When the temperature drops, the heat and bills go up
January 23, 2007
Area residents can expect big numbers on this months heating bills.The recent cold snap is only partially to blame, said Scott Terrell, planning director for the Truckee Donner Public Utility District. The rest, he said, can be attributed to clear skies and, ironically, the lack of snow. Were getting a lot of calls about high bills, Terrell said. Weve had some extremely cold weather, but there are aspects to not having a lot of snow that impacts energy consumption.Snow acts as an insulator when it piles on a roof, explained Wendall Holmann, a meteorologist for the National Weather Service in Reno. Without it, he said, homes lose heat quicker. [Snow] keeps heat from radiating out. It traps heat, so the heat in the house gets reflected back in, Holmann said. The deeper the snow, the more insulation its going to provide.Its just like when youre out in the bitter cold and you build a snow cave. You can survive a tremendous amount longer, because it actually is a pretty good insulator, he said.And those beautiful starry skies that have been gracing Tahoe lately? Experts say that clear skies are nice on the eyes, but are tough on heating efforts.Clouds act as a blanket that holds in heat at night, Holmann said. Normally, heat radiates out through the atmosphere and into space, but clouds block that process and actually reflect it back.Clouds can make a drastic difference in temperature according to the National Oceanic and Atmospheric Association, which reported that greenhouse warming is enhanced during nights when the sky is overcast. Data is not yet available by which to compare average heating costs for this month with heating costs from last January, but Terrell said that most residents can expect to receive a higher-than-usual bill this month even those who rely on gas heating systems.What people have to realize is that even with gas heating systems your bill is going to go up because of that electric motor that circulates the air, Terrell said. So people will not only notice that their gas bills will go up, but also their electric bills.The best way to conserve heat, according to Terrell, is to maximize insulation in attic space.Its probably one of the absolute best things that you can do not only is it heat-effective, but it is also very cost-effective and will generally pay for itself within one or two years, he said.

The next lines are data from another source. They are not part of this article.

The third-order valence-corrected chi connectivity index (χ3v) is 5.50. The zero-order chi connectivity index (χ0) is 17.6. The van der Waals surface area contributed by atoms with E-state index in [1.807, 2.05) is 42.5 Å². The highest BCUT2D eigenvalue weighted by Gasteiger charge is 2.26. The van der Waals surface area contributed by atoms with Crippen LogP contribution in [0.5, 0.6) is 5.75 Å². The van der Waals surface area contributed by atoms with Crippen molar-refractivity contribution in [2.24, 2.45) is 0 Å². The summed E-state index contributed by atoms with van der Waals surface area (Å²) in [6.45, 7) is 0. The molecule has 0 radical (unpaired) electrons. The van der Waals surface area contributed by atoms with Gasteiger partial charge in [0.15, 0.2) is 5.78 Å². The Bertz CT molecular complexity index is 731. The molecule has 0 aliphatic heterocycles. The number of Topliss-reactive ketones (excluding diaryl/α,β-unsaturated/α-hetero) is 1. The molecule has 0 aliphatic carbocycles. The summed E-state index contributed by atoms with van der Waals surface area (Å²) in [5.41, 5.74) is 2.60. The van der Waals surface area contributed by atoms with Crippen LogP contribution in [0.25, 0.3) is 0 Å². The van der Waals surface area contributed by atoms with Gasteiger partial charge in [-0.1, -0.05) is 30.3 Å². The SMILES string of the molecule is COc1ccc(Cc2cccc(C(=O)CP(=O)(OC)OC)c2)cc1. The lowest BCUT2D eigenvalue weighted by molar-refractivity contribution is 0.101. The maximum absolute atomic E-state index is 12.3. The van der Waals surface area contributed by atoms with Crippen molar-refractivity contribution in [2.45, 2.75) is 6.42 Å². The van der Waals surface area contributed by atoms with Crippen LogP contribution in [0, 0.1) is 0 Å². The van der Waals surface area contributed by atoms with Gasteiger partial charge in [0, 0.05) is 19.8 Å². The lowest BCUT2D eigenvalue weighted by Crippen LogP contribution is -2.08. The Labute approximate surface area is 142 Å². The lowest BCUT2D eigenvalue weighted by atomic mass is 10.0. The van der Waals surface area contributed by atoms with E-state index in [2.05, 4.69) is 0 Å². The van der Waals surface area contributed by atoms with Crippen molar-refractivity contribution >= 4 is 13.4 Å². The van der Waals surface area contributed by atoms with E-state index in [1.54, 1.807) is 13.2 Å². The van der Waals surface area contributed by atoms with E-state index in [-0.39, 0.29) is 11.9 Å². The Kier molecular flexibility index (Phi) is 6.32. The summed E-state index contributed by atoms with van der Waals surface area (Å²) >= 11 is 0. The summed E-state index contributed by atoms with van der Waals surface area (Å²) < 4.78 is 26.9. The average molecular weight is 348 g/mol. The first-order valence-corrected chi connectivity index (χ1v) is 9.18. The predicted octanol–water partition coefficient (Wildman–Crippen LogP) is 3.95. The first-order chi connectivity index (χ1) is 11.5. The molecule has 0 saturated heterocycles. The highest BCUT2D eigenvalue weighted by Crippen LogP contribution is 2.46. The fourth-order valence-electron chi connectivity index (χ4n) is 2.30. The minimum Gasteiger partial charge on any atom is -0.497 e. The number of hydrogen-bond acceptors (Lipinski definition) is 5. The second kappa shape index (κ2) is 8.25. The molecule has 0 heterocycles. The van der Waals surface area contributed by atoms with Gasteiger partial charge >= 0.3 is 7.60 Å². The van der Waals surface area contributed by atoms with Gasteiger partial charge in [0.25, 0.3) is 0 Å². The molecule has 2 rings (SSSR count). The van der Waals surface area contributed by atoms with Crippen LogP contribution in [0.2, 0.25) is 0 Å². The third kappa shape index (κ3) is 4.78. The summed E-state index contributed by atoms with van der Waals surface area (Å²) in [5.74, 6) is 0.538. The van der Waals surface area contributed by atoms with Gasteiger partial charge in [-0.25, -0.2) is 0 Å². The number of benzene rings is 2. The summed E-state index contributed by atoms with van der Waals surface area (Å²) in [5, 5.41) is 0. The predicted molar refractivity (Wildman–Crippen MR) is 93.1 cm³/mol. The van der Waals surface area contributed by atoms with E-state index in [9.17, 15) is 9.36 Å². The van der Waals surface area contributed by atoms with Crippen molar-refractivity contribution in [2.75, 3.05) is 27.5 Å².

The energy of the Earths atmosphere is a balance between incoming energy from the Sun and outgoing energy from the Earth. Energy released from the Sun is emitted as short-wave light and ultraviolet energy. When it reaches the Earth, some is reflected back to space by clouds, some is absorbed by the atmosphere, and some is absorbed at the Earths surface.Greenhouse warming is enhanced during nights when the sky is overcast. Heat energy from the earth can be trapped by clouds, leading to higher temperatures as compared to nights with clear skies. Under partly cloudy skies, some heat is allowed to escape and some remains trapped. Clear skies allow for the most cooling to take place. Source: The National Oceanic and Atmospheric Association